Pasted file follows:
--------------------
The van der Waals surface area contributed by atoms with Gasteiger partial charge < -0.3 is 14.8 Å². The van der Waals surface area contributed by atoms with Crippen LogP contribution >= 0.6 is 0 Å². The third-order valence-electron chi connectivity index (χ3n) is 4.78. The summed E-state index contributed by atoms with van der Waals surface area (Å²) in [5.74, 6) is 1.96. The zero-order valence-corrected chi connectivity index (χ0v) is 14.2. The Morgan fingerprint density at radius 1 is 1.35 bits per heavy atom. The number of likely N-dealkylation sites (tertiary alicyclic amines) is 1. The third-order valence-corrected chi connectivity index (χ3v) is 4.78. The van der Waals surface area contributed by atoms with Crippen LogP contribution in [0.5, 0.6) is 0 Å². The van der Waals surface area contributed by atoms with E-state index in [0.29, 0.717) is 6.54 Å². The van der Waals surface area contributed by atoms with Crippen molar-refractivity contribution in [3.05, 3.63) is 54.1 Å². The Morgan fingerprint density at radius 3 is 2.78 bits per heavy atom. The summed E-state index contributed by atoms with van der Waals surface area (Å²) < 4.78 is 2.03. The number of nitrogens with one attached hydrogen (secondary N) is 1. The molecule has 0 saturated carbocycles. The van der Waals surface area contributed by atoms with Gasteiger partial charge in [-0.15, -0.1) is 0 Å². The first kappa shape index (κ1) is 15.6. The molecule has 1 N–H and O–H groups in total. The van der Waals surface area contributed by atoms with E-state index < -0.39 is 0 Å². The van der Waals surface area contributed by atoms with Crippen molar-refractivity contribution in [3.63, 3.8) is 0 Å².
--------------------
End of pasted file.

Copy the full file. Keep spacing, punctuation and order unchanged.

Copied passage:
The van der Waals surface area contributed by atoms with Gasteiger partial charge < -0.3 is 14.8 Å². The van der Waals surface area contributed by atoms with Crippen LogP contribution >= 0.6 is 0 Å². The third-order valence-electron chi connectivity index (χ3n) is 4.78. The summed E-state index contributed by atoms with van der Waals surface area (Å²) in [5.74, 6) is 1.96. The zero-order valence-corrected chi connectivity index (χ0v) is 14.2. The Morgan fingerprint density at radius 1 is 1.35 bits per heavy atom. The number of likely N-dealkylation sites (tertiary alicyclic amines) is 1. The third-order valence-corrected chi connectivity index (χ3v) is 4.78. The van der Waals surface area contributed by atoms with Crippen LogP contribution in [0.5, 0.6) is 0 Å². The van der Waals surface area contributed by atoms with E-state index in [0.29, 0.717) is 6.54 Å². The van der Waals surface area contributed by atoms with Crippen molar-refractivity contribution in [3.05, 3.63) is 54.1 Å². The Morgan fingerprint density at radius 3 is 2.78 bits per heavy atom. The summed E-state index contributed by atoms with van der Waals surface area (Å²) < 4.78 is 2.03. The number of nitrogens with one attached hydrogen (secondary N) is 1. The molecule has 0 saturated carbocycles. The van der Waals surface area contributed by atoms with Gasteiger partial charge in [-0.15, -0.1) is 0 Å². The first kappa shape index (κ1) is 15.6. The molecule has 1 N–H and O–H groups in total. The van der Waals surface area contributed by atoms with E-state index < -0.39 is 0 Å². The van der Waals surface area contributed by atoms with Crippen molar-refractivity contribution in [3.63, 3.8) is 0 Å².